(Bloomberg) — Lackluster deals and scarce inventory kept Cyber Monday sales flat compared with a year ago, the latest indication that shoppers made purchases earlier in the season due to concerns about global shipping logjams.
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U.S. shoppers spent $7.1 billion on Cyber Monday as of 9 p.m. New York time, according to Adobe Inc. It’s too early to determine if Cyber Monday breaks last year’s online spending record of $10.8 billion. Spending peaks during the final few hours of the big sale day since shoppers fear prices will only rise between now and Christmas. Adobe releases final Cyber Monday sales estimates on Tuesday morning. It earlier predicted sales will rise 4% to $11.3 billion.
“While the spending may pick up during the evening hours on the West Coast, it reaffirms that many consumers had fulfilled their shopping urge earlier in the season,” said Vivek Pandya, lead analyst at Adobe Digital Insights.
Hot sellers so far included L.O.L. Surprise dolls, Lego sets and Star Wars toys, Adobe said. Discounts were weak compared with a year earlier. For instance, electronics had average discounts of about 12% compared with 27% last year, according to Adobe, which tracks 1 trillion visits to retail websites and monitors sales of more than 100 million products.
Big sale days like Black Friday and Cyber Monday have been gradually losing their prominence as shoppers spread their spending over longer periods. Black Friday spending of $8.9 billion fell slightly from a year ago, Adobe said. Still, U.S. online spending from Nov. 1 through Nov. 28 rose 13.6% from a year ago to $99.1 billion, according to Adobe. The total for November and December combined is set to reach $207 billion, up 10% from last year’s pandemic-fueled record, Adobe said.
The overall spending uptick is good news for merchants who sell on Amazon.com Inc., so long as they got inventory into the U.S. in time. Some Amazon aggregators — businesses that raise money to buy and invest in popular Amazon brands — said sales are up as much as 50% from a year ago for products that make good gifts and are adequately stocked.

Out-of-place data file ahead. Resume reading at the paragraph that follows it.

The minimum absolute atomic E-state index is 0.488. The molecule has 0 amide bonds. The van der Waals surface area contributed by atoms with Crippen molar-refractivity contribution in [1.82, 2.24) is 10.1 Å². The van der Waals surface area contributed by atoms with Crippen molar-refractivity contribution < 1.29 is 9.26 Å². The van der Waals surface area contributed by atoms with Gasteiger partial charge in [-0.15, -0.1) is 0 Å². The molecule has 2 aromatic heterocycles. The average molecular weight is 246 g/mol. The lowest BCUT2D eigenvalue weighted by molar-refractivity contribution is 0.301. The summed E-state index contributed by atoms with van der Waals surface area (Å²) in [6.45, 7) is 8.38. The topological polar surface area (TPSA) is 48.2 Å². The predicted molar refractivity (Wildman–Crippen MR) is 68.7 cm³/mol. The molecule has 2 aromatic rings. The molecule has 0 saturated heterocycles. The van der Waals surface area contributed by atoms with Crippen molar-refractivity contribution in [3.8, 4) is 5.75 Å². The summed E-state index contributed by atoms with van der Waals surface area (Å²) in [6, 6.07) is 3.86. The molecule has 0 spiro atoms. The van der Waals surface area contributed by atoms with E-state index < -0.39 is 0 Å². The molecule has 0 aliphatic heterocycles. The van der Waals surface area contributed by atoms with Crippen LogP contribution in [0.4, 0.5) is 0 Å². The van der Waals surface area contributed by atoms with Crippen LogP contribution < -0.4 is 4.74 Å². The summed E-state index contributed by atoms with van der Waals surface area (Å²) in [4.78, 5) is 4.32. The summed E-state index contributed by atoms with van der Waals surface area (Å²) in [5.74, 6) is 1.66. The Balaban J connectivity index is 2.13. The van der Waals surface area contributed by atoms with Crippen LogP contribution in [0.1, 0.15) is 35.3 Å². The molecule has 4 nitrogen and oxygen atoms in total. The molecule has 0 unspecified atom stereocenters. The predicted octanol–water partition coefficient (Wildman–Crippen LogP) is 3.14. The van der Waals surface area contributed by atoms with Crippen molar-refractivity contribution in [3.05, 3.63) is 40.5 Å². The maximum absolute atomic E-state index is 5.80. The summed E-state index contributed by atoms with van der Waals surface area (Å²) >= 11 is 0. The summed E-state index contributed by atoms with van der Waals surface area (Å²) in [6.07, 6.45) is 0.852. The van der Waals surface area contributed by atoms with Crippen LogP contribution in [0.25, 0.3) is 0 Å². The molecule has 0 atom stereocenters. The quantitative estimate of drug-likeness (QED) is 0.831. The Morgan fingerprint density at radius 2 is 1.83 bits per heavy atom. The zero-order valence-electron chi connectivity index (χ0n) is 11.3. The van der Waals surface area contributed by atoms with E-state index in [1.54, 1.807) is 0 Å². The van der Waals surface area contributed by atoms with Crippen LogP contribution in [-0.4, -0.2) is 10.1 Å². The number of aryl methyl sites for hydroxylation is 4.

“This is a make-or-break season for aggregators and whoever has inventory is going to win,” said Walter Gonzalez, chief executive officer of Miami-based GOJA, which sells various products on Amazon, including a Luna Bean plaster molding kit to make statues out of your hands.
Branded Group, which sells more than 40 houseware, personal care and leisure brands on Amazon and has raised $225 million to expand, is selling about 50% more products than it did a year ago, co-founder and CEO Pierre Poignant said. The company’s big sellers include Ototo’s bat-shaped wine bottle opener.
“Kitchen products are doing very well,” he said. “We made investments to make sure we had sufficient inventory for the holidays.”
The shift in spending from stores to websites — accelerated during the pandemic last year — has made the holiday shopping season boring, said Juozas Kaziukenas, founder and CEO of Marketplace Pulse, which monitors online sales.
“Physical Black Friday had this aura of craziness because people fought in stores and camped outside,” he said. “Now that so much has shifted online, it’s lost its excitement.”
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